|U.S. Bank N.A. v Cox|
|2017 NY Slip Op 01909 [148 AD3d 962]|
|March 15, 2017|
|Appellate Division, Second Department|
|Published by New York State Law Reporting Bureau pursuant to Judiciary Law § 431.|
| U.S. Bank National Association, as Trustee of the Lehman
Brothers Small Balance Commercial Mortgage Pass-Through Certificates, 2007-3,
Stephen Cox et al., Defendants.
Knuckles Komosinski & Manfro, LLP, Elmsford, NY (Adam P. Briskin and Loretta Carty of counsel), for appellant.
In an action to foreclose a mortgage, the plaintiff appeals, as limited by its brief, from so much of an order of the Supreme Court, Kings County (Saitta, J.), dated July 17, 2015, as denied those branches of its unopposed motion which were for summary judgment on the complaint and for an order of reference.
Ordered that the order is reversed insofar as appealed from, on the law, without costs or disbursements, and those branches of the plaintiff's motion which were for summary judgment on the complaint and for an order of reference are granted.
In January 2007, the defendant Sonia Stringer-Cox executed a 30-year note promising to repay the sum of $295,750 to Greenpoint Mortgage Funding, Inc. (hereinafter Greenpoint). The note was secured by a mortgage executed by Stringer-Cox and the defendant Steven Cox on real property owned by them. By written assignment dated February 16, 2007, Greenpoint assigned the subject mortgage "together with the note (s) and obligations therein described" to Aurora Bank, FSB (hereinafter Aurora). By "Assignment of Mortgage and Other Loan Documents," dated August 19, 2009, Aurora assigned the subject mortgage "TOGETHER with that bond or note or obligation described in said mortgage" to the plaintiff.
Stringer-Cox failed to make the monthly payment due on April 1, 2009, or any payment due thereafter. In September 2009, the plaintiff commenced this action against Cox and Stringer-Cox, among others, by filing the summons and complaint. Annexed to the summons and complaint, along with various exhibits, were the note, including the allonge with an endorsement to the plaintiff and the assignments. Cox served an answer and asserted various affirmative defenses, including that the plaintiff lacked standing.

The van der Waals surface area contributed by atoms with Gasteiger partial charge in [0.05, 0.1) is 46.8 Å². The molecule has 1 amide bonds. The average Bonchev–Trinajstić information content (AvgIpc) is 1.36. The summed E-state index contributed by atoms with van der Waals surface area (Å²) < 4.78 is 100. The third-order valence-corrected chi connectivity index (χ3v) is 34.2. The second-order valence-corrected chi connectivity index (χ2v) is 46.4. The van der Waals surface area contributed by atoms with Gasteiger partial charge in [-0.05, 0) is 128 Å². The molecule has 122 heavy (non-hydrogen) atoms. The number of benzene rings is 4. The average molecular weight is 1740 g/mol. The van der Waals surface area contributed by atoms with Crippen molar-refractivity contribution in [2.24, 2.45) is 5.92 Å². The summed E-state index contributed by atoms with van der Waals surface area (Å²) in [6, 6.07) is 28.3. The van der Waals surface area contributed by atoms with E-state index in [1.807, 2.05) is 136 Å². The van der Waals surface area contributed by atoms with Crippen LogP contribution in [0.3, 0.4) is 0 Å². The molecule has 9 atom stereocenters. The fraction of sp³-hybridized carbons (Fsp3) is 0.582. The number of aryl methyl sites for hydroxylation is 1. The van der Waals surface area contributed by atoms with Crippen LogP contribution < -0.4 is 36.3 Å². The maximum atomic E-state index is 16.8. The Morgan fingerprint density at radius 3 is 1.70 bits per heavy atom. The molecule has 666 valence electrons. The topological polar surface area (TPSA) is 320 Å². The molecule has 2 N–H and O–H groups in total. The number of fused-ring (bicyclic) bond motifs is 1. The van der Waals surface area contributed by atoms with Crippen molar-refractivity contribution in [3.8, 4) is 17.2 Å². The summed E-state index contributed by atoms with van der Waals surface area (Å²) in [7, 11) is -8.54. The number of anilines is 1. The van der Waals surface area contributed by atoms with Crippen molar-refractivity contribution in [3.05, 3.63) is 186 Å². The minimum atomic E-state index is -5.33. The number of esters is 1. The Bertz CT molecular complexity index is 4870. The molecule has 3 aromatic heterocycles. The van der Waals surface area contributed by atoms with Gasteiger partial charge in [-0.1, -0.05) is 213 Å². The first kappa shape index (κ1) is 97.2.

Thereafter, the plaintiff moved, inter alia, for summary judgment on the complaint and for an order of reference. The motion was unopposed. In the order appealed from, the Supreme Court denied the plaintiff's motion without prejudice. The plaintiff appeals from so much of the order as denied those branches of its motion which were for summary judgment on the complaint and for an order of reference.
"A plaintiff in a mortgage foreclosure action establishes its prima facie entitlement to judgment as a matter of law by producing the mortgage, the unpaid note, and evidence of the defendant's default" (LNV Corp. v Francois, 134 AD3d 1071, 1071-1072 ; see U.S. Bank N.A. v Akande, 136 AD3d 887, 887 ; Deutsche Bank Natl. Trust Co. v Abdan, 131 AD3d 1001, 1002 ). [*2]Where a defendant challenges the plaintiff's standing to commence an action to foreclose a mortgage, the plaintiff must also prove its standing as part of its prima facie showing (see HSBC Bank USA, N.A. v Roumiantseva, 130 AD3d 983, 983 ; HSBC Bank USA, N.A. v Baptiste, 128 AD3d 773, 774 ). The plaintiff, in a foreclosure action, has standing where it is either the holder or assignee of the underlying note at the time the action is commenced (see Aurora Loan Servs., LLC v Taylor, 25 NY3d 355, 361 ; Wells Fargo Bank, N.A. v Rooney, 132 AD3d 980, 981 ; HSBC Bank USA, N.A. v Spitzer, 131 AD3d 1206, 1207 ; Deutsche Bank Natl. Trust Co. v Whalen, 107 AD3d 931, 932 ). "Either a written assignment of the underlying note or the physical delivery of the note prior to the commencement of the foreclosure action is sufficient to transfer the obligation" (U.S. Bank, N.A. v Collymore, 68 AD3d 752, 754 ; see Aurora Loan Servs., LLC v Taylor, 25 NY3d at 361-362; Arch Bay Holdings, LLC v Albanese, 146 AD3d 849 ; Bank of N.Y. v Silverberg, 86 AD3d 274, 280 ).
Here, the plaintiff established its prima facie entitlement to judgment as a matter of law by producing copies of the unpaid note, the mortgage, and evidence of Stringer-Cox's default (see JPMorgan Chase Bank, N.A. v Mantle, 134 AD3d 903, 904 ), and demonstrating its standing based both on its physical possession of the note and on its status as an assignee of the note as of the date that the action was commenced (see Emigrant Bank v Larizza, 129 AD3d 904, 905 ). As there was no opposition to the plaintiff's motion, no triable issues of fact were raised.
In light of our determination, we need not address the plaintiff's remaining contention. Dillon, J.P., Austin, Hinds-Radix and Maltese, JJ., concur.